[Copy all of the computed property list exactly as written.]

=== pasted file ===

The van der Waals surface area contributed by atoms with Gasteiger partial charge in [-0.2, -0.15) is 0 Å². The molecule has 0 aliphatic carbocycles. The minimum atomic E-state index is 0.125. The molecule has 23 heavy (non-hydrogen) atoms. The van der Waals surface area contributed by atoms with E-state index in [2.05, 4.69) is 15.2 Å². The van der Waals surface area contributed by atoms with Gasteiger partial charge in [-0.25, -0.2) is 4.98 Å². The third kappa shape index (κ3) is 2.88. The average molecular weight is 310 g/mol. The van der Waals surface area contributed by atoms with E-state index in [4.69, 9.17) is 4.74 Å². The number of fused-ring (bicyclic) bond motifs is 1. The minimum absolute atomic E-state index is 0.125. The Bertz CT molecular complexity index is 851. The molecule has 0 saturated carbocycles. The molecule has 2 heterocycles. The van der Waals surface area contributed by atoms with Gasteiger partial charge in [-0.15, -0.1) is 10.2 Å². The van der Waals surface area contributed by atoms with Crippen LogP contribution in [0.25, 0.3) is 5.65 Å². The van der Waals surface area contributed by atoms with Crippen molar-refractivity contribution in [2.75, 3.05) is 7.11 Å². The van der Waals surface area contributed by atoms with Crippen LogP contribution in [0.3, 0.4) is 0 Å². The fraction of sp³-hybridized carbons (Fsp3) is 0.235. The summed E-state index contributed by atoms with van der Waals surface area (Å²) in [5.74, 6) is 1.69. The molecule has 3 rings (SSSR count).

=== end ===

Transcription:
The van der Waals surface area contributed by atoms with Gasteiger partial charge in [-0.2, -0.15) is 0 Å². The molecule has 0 aliphatic carbocycles. The minimum atomic E-state index is 0.125. The molecule has 23 heavy (non-hydrogen) atoms. The van der Waals surface area contributed by atoms with E-state index in [2.05, 4.69) is 15.2 Å². The van der Waals surface area contributed by atoms with Gasteiger partial charge in [-0.25, -0.2) is 4.98 Å². The third kappa shape index (κ3) is 2.88. The average molecular weight is 310 g/mol. The van der Waals surface area contributed by atoms with E-state index in [4.69, 9.17) is 4.74 Å². The number of fused-ring (bicyclic) bond motifs is 1. The minimum absolute atomic E-state index is 0.125. The Bertz CT molecular complexity index is 851. The molecule has 0 saturated carbocycles. The molecule has 2 heterocycles. The van der Waals surface area contributed by atoms with Gasteiger partial charge in [-0.15, -0.1) is 10.2 Å². The van der Waals surface area contributed by atoms with Crippen LogP contribution in [0.25, 0.3) is 5.65 Å². The van der Waals surface area contributed by atoms with Crippen molar-refractivity contribution in [2.75, 3.05) is 7.11 Å². The van der Waals surface area contributed by atoms with Crippen LogP contribution in [0.3, 0.4) is 0 Å². The fraction of sp³-hybridized carbons (Fsp3) is 0.235. The summed E-state index contributed by atoms with van der Waals surface area (Å²) in [5.74, 6) is 1.69. The molecule has 3 rings (SSSR count).